A landfill protest in Warren County, North Carolina, raises new concerns over the unequal distribution of environmental threats in disadvantaged and minority communities, fostering the birth of the environmental justice movement.

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  • EPA creates the first National Priorities List (NPL)
    Using the HRS screening system, EPA creates the first National Priorities List (NPL), classifying 406 sites as the nation's priorities for cleanup under Superfund. Only sites on the NPL may qualify for long-term remedial actions financed by the Superfund. The NPL is updated on a regular basis.
  • Relocation of more than 500 residents of Times Beach, Missouri
    EPA permanently relocates more than 500 residents of the town of Times Beach, Missouri, because of widespread dioxin contamination.


  • Hazardous and Solid Waste Amendments
    Concerns about gasoline and hazardous chemicals seeping from storage tanks and landfills into underground drinking water supplies prompt Congress to enact the Hazardous and Solid Waste Amendments to RCRA under which EPA makes efforts to prevent such contamination and requires the treatment of hazardous waste prior to land disposal.
  • Emergency Planning and Community Right-To-Know Act
    A toxic gas release in Bhopal, India, kills 3,800, raising public concern about explosions and leaks of toxic chemicals. This incident led to the passage of the first community right-to-know law under the 1986 Superfund Amendments.


  • First site deleted from the NPL
    The Friedman Property site in New Jersey becomes the first site deleted from the NPL.
  • Superfund Amendments and Reauthorization Act
    Congress passes the Superfund Amendments and Reauthorization Act (SARA), which in part: strengthened CERCLA's enforcement provisions; encouraged voluntary settlements instead of litigation; stressed the importance of permanent remedies and innovative treatment technologies; increased state involvement in every phase of the Superfund program; increased the focus on human-health problems posed by hazardous waste sites; and encouraged greater citizen participation in how sites are cleaned up.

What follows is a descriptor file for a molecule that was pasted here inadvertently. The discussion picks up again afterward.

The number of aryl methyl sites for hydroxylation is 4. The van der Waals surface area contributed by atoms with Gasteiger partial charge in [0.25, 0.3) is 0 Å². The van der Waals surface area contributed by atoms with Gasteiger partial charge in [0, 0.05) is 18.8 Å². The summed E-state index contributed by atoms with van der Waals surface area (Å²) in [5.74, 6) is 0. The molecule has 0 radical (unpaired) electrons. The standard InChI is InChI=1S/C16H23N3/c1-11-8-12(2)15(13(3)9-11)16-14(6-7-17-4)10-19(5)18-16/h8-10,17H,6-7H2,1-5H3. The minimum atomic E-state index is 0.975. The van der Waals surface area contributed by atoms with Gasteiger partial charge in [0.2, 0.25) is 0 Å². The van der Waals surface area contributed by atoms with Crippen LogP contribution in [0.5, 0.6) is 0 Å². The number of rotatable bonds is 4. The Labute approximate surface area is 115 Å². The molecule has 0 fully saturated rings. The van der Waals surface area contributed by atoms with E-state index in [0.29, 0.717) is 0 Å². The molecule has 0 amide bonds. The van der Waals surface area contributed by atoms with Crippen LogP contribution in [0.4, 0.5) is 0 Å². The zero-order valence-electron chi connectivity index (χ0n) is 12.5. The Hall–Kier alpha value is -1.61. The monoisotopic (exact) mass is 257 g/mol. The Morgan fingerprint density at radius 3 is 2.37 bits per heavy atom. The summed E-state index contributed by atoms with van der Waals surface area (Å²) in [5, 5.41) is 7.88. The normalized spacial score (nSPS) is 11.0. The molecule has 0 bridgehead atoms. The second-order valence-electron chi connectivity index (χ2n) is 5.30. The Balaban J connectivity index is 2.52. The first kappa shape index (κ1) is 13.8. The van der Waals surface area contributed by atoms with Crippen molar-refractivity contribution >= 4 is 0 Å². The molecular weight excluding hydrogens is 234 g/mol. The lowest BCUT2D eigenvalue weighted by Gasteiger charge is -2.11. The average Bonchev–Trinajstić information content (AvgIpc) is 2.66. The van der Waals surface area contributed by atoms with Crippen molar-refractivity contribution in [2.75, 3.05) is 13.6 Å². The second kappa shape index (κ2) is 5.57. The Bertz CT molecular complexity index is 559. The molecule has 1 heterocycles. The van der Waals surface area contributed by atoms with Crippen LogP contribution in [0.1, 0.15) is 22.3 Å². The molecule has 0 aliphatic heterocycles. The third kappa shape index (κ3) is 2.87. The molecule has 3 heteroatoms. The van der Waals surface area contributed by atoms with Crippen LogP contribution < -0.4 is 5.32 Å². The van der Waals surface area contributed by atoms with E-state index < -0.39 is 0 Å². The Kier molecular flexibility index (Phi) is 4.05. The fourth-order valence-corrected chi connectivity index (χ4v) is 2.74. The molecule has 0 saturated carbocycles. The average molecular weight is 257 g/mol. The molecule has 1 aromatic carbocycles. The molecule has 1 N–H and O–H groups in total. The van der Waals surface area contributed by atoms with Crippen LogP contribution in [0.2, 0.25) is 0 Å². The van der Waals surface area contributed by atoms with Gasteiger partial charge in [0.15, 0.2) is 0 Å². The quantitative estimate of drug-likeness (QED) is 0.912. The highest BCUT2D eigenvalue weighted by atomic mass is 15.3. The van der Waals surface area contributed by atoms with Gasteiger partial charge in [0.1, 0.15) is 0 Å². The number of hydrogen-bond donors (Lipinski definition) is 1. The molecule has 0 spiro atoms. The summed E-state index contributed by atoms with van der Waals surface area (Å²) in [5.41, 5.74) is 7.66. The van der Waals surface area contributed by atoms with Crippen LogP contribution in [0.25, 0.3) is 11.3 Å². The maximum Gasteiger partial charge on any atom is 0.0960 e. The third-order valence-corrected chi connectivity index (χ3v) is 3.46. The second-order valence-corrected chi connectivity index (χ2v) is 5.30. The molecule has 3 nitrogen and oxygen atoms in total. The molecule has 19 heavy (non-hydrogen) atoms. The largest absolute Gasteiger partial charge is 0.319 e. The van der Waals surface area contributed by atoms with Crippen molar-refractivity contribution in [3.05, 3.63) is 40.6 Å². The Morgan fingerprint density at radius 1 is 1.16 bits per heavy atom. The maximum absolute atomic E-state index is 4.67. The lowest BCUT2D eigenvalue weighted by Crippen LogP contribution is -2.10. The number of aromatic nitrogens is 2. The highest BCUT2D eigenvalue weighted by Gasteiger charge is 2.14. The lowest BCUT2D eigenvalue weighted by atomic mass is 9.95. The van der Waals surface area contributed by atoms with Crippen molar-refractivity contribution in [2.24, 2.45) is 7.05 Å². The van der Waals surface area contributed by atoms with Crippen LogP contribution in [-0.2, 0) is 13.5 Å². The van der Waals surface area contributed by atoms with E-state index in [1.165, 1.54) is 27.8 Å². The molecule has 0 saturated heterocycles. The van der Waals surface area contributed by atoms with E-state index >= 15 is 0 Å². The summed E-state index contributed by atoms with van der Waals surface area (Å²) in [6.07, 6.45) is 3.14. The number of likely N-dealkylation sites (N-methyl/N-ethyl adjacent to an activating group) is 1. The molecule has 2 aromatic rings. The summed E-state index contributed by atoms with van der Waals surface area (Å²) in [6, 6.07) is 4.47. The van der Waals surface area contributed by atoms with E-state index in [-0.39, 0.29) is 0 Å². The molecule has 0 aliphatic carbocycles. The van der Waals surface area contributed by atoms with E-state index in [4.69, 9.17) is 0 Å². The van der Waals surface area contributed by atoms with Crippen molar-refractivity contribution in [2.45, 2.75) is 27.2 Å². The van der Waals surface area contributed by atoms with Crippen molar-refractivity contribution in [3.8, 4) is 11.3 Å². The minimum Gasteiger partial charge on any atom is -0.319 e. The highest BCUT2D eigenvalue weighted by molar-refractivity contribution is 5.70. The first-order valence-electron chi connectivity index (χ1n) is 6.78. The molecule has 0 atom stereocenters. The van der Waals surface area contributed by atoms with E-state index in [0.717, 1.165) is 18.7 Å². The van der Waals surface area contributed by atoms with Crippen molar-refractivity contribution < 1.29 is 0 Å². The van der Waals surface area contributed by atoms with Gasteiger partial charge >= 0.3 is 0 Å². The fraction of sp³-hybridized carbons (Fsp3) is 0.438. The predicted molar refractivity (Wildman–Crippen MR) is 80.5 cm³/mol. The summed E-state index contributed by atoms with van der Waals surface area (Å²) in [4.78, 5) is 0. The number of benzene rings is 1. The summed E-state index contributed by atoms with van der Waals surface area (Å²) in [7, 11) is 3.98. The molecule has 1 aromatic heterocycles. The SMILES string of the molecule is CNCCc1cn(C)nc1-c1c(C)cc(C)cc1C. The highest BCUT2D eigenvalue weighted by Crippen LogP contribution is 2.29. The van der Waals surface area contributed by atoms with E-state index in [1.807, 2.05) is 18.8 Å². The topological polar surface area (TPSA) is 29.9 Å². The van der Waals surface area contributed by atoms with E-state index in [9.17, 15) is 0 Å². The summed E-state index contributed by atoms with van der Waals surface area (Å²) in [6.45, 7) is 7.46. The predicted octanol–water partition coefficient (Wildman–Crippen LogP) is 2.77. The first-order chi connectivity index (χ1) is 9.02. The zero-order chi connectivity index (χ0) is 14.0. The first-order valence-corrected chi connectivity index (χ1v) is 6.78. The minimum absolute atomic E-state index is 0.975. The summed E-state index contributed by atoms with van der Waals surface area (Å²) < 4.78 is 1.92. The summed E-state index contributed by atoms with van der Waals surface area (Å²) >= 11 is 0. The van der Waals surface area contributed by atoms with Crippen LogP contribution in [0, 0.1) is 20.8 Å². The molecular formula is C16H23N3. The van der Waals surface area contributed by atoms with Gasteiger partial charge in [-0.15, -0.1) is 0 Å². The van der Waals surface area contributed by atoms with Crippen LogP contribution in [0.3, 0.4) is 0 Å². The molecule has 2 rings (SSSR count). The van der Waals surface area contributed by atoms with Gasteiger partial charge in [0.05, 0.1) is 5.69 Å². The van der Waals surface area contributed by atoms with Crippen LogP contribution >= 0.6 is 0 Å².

• CERCLA Section 120 addresses Federal Facilities
    SARA added certain specific provisions to CERCLA that were applicable to the cleanup of contaminated sites at federal facilities. Under CERCLA Section 120, federal agencies are required to comply with CERCLA in the same manner and to the same extent as non-governmental entities. Section 120 also requires federal agencies to identify contamination affecting contiguous or adjacent property, compile information about contaminated sites at federal facilities and enter the information into the Federal Agency Hazardous Waste Compliance Docket, and promptly conduct preliminary assessments, remedial investigations, and feasibility studies at federal facilities.
  • First emergency planning and community right-to-know law
    SARA also contains the first emergency planning and community right-to-know law requiring public records of chemicals managed at a facility, and providing EPA with the authority to work with states and localities to prevent accidents and develop emergency plans in case of dangerous releases of chemicals.

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  • '90-Day Study' Management Review of the Superfund Program
    EPA conducts a '90-Day Study' Management Review of the Superfund Program. Recommendations resulting from the study include the need to focus on enforcement first and to foster the use of innovative technologies. The Study is the first in a series of evaluations by EPA to examine ways to improve Superfund.
  • Exxon Valdez spills 11-million gallons of crude oil
    The Exxon Valdez spills 11-million gallons of crude oil into Alaska's Prince William Sound, raising public consciousness for both Superfund and oil-spill planning and response.
  • 'Enforcement First'
    EPA initiates 'Enforcement First' policy where EPA gives first priority to finding the parties who are potentially responsible for a release and gets them to address the problem they created.


  • Oil Pollution Act
    Congress enacts the Oil Pollution Act, establishing a tax-based compensation trust fund and makes the costs of pollution cleanup the responsibility of the oil handling industry.
  • Defense Base Closure and Realignment Act